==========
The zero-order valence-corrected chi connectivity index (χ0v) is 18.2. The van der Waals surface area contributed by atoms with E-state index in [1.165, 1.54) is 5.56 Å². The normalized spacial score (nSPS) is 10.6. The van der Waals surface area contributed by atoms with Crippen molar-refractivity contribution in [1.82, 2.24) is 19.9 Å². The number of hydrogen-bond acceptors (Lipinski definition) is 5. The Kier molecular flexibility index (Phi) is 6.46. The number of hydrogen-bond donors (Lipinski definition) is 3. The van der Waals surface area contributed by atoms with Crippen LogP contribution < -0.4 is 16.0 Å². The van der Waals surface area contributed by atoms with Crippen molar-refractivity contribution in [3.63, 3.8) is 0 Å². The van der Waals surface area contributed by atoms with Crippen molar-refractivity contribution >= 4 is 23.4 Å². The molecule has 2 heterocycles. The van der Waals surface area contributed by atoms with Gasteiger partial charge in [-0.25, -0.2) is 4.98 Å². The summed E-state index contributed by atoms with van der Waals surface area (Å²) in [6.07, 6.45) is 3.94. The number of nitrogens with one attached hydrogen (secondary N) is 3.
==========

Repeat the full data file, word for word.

The zero-order valence-corrected chi connectivity index (χ0v) is 18.2. The van der Waals surface area contributed by atoms with E-state index in [1.165, 1.54) is 5.56 Å². The normalized spacial score (nSPS) is 10.6. The van der Waals surface area contributed by atoms with Crippen molar-refractivity contribution in [1.82, 2.24) is 19.9 Å². The number of hydrogen-bond acceptors (Lipinski definition) is 5. The Kier molecular flexibility index (Phi) is 6.46. The number of hydrogen-bond donors (Lipinski definition) is 3. The van der Waals surface area contributed by atoms with Crippen LogP contribution < -0.4 is 16.0 Å². The van der Waals surface area contributed by atoms with Crippen molar-refractivity contribution in [3.63, 3.8) is 0 Å². The van der Waals surface area contributed by atoms with Crippen molar-refractivity contribution >= 4 is 23.4 Å². The molecule has 2 heterocycles. The van der Waals surface area contributed by atoms with Gasteiger partial charge in [-0.25, -0.2) is 4.98 Å². The summed E-state index contributed by atoms with van der Waals surface area (Å²) in [6.07, 6.45) is 3.94. The number of nitrogens with one attached hydrogen (secondary N) is 3.